In Episode Three, The Coronation, Kuvira launches a military coup and installs herself as ruler of a new Earth Empire.
Korra, meanwhile, has been led by a spirit into a forest in the back of beyond to a metal bender who she hopes will help her to reconnect with her avatar self.
The metal bender is an old woman named Toph Beifong (mother of Lin Beifong, a prominent character in the previous three series but seen only briefly so far in Series IV); she tries to train Korra but fails.
Something is holding Korra back.
Toph identifies this as a residue of the poison given to the Avatar by the Red Lotus during their final showdown in the last series. She tries to remove it but Korra – even though she doesn’t mean to – resists her efforts.
At the end of the episode, Toph tells Korra with great disgust that only she – Korra – can remove the poison: if she wants to, for perhaps she doesn’t; perhaps she wants it to remain within her so that she has an excuse not to be the avatar again, to avoid being hurt again.
Given how badly Korra was hurt by the Red Lotus, this makes perfect sense.
No wonder she is in a state of despair, for despite not wanting to get hurt again, Korra feels obliged as the Avatar to put herself at risk for the sake of the world.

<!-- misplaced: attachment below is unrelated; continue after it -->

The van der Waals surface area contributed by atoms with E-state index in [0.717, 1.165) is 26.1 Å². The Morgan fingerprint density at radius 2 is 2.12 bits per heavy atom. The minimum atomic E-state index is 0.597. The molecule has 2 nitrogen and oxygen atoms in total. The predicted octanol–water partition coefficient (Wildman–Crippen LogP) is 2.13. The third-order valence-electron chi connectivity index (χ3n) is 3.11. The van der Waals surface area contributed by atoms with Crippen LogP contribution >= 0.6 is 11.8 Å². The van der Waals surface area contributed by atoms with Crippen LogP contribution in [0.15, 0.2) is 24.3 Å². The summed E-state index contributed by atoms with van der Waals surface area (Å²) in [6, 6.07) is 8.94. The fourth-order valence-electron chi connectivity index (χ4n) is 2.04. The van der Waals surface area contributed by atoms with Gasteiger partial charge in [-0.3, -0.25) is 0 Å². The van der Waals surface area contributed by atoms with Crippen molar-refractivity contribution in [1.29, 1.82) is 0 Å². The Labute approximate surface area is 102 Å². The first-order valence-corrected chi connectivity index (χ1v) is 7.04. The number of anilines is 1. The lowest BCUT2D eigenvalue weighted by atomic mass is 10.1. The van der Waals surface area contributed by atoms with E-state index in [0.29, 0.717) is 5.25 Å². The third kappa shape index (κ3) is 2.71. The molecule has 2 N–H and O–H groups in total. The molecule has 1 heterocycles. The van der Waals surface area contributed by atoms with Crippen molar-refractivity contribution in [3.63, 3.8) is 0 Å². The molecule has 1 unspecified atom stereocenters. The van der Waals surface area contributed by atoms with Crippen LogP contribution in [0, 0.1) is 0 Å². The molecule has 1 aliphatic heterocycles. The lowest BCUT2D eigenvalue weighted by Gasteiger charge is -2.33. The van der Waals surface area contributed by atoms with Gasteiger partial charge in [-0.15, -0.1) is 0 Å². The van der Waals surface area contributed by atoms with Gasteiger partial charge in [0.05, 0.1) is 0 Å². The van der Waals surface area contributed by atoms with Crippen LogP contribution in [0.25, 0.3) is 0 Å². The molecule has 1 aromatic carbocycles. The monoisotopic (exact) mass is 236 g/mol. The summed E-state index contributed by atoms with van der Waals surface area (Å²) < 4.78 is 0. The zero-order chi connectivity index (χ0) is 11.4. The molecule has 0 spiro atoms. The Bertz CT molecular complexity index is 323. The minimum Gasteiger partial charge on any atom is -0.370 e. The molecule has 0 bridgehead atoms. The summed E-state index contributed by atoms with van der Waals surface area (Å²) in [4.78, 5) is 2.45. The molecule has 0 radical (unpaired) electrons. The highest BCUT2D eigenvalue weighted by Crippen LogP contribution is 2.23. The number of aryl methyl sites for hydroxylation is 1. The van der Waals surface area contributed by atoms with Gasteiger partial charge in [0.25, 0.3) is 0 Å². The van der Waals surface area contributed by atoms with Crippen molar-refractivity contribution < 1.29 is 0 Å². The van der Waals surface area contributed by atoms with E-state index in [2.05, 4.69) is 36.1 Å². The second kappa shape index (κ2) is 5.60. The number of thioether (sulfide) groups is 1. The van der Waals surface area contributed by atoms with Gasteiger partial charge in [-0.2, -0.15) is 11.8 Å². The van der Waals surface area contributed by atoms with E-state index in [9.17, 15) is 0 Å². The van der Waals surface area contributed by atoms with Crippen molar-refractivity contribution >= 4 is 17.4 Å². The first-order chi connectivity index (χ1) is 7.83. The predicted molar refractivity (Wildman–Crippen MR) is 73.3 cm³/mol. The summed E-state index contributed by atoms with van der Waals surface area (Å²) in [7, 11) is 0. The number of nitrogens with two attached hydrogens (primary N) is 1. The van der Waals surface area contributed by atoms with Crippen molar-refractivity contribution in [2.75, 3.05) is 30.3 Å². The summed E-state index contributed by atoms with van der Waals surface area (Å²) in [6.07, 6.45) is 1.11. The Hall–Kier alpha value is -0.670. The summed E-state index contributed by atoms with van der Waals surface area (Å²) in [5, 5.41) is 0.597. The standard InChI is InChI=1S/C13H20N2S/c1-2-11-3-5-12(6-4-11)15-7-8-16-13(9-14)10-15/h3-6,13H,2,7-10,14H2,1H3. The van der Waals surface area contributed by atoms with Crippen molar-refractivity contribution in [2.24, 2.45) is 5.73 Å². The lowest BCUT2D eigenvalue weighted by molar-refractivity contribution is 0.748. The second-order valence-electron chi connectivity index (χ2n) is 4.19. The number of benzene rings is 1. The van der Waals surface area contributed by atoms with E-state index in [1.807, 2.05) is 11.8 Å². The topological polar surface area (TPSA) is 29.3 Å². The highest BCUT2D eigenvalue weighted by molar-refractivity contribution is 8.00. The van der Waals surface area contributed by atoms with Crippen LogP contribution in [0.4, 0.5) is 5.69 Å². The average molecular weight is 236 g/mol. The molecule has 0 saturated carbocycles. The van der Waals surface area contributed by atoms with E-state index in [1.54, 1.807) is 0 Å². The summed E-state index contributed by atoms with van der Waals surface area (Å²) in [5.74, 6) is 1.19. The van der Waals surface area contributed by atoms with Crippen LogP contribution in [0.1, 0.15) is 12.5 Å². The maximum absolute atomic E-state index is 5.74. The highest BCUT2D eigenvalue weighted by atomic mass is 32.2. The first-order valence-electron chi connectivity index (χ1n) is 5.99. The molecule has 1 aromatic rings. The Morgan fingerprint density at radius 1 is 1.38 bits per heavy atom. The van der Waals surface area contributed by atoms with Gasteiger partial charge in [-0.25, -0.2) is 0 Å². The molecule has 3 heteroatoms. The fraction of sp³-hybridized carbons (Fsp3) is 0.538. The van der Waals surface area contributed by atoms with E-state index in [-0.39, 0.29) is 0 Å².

And yet, as Toph says, the world doesn’t need her. She may catch criminals but the streets will always remain dirty.
Korra is in a terrible bind but we are very lucky. What is unfolding here is a very sophisticated story. And it is sophisticated not only because of the themes that are being discussed but because it discusses them also in a very simple way.
This means that the series may be watched by children and adults alike who can both enjoy it on their own level.
Today, 22nd November 2015, is the 52nd anniversary of the death of C. S. Lewis. He once wrote that the best fairy tales are those which are able to be read by both children and adults. The Coronation demonstrates to me that The Legend of Korra meets this criteria.